"Erect a rich and stately carved cross, Whereon her statue shall with glory shine. George Peele The Famous Chronicle of King Edward the First The name of the area, Charing, is derived from the Old English word "cierring", referring to a bend in the River Thames; the addition of the name "Cross" to the hamlet's name originates from the Eleanor cross erected in 1291–94 by King Edward I as a memorial to his wife, Eleanor of Castile, placed between the former hamlet of Charing and the entrance to the Royal Mews of the Palace of Whitehall. Folk etymology suggests the name derives from chère reine – "dear queen" in French – but the original name pre-dates Eleanor's death by at least a hundred years; this wooden sculpted cross was the work of Alexander of Abingdon. It was destroyed in 1647 on the orders of the purely Parliamentarian phase of the Long Parliament or Oliver Cromwell himself in the Civil War. A 70 ft -high stone sculpture in front of Charing Cross railway station is a copy of the original cross.
Erected in 1865, it is situated a few hundred yards to the north-east of the original cross, on the Strand. It was designed by the architect E. M. Barry and carved by Thomas Earp of Lambeth out of Portland stone, Mansfield stone and Aberdeen granite, it is not a faithful replica. A variation on the name appears to be "Charyngcrouche", near St Martin in the Fields, in 1396. Since 1675 the site of the cross has been occupied by a statue of King Charles; the site is recognised by modern convention as the centre of London for the purpose of indicating distances by road in favour of other measurement points. Charing Cross is marked on modern maps as a road junction, was a postal address denoting the stretch of road between Great Scotland Yard and Trafalgar Square. Since 1 January 1931 this section of road has been designated part of the Whitehall thoroughfare; the cross has given its name to a railway station, a tube station, police station, hospital, a hotel, a theatre, a music hall. Charing Cross Road the main route from the north was named after the railway station, a major destination for traffic, rather than for the original cross.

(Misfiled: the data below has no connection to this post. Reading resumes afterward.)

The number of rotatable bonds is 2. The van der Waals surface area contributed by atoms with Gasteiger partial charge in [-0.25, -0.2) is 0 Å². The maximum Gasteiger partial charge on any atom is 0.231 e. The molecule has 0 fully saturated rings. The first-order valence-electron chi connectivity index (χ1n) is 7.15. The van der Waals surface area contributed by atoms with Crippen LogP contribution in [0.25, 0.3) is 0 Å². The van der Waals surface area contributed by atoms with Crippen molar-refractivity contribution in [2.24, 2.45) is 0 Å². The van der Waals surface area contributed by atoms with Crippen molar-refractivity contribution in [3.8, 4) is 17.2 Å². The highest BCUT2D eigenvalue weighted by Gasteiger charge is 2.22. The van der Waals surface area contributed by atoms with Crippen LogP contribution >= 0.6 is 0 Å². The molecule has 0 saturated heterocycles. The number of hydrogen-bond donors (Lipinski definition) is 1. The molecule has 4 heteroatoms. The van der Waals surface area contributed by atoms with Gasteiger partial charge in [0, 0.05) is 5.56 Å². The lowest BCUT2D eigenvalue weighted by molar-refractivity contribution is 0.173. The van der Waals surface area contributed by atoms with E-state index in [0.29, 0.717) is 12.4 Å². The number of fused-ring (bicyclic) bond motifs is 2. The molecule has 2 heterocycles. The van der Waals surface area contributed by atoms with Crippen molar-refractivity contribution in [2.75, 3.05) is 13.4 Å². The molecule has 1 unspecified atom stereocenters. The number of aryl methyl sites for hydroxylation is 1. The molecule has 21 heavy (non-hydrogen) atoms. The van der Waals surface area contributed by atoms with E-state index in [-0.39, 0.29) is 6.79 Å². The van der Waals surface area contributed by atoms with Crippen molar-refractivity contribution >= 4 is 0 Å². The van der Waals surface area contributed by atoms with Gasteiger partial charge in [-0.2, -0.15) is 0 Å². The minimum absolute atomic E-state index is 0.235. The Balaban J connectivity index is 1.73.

At some time between 1232 and 1236, the Chapel and Hospital of St Mary Rounceval was founded at Charing. It occupied land at the corner of the modern Whitehall and into the centre of Northumberland Avenue, running down to a wharf by the river, it was an Augustinian house, tied to a mother house at Roncesvalles in the Pyrenees. The house and lands were seized for the king in 1379, under a statute "for the forfeiture of the lands of schismatic aliens". Protracted legal action returned some rights to the prior, but in 1414, Henry V suppressed the'alien' houses; the priory fell into a long decline due to lack of money and arguments regarding the collection of tithes with the parish church of St Martin-in-the-Fields. In 1541, religious artefacts were removed to St Margaret's, the chapel was adapted as a private house and its almshouse were sequestered to the Royal Palace. In 1608–09, the Earl of Northampton built Northumberland House on the eastern portion of the property. In June 1874, the whole of the duke's property at Charing Cross, was purchased by the Metropolitan Board of Works for the formation of Northumberland Avenue.
The frontage of the Rounceval property caused the narrowing at the end of the Whitehall entry to Charing Cross, formed the section of Whitehall known as Charing Cross, until road widening in the 1930s caused the rebuilding of the south side of the street, creating the current wide thoroughfare. In 1554, Charing Cross was the site of the final battle of Wyatt's Rebellion; this was an attempt by Thomas Wyatt and others to overthrow Queen Mary I of England, soon after her accession to the throne and replace her with Lady Jane Grey. Wyatt's army had come from Kent, with London Bridge barred to them, had crossed the river by what was the next bridge upstream, at Hampton Court, their circuitous route brought them down St Martin's Lane to Whitehall. The palace was defended by 1000 men under Sir John Gage at Charing Cross.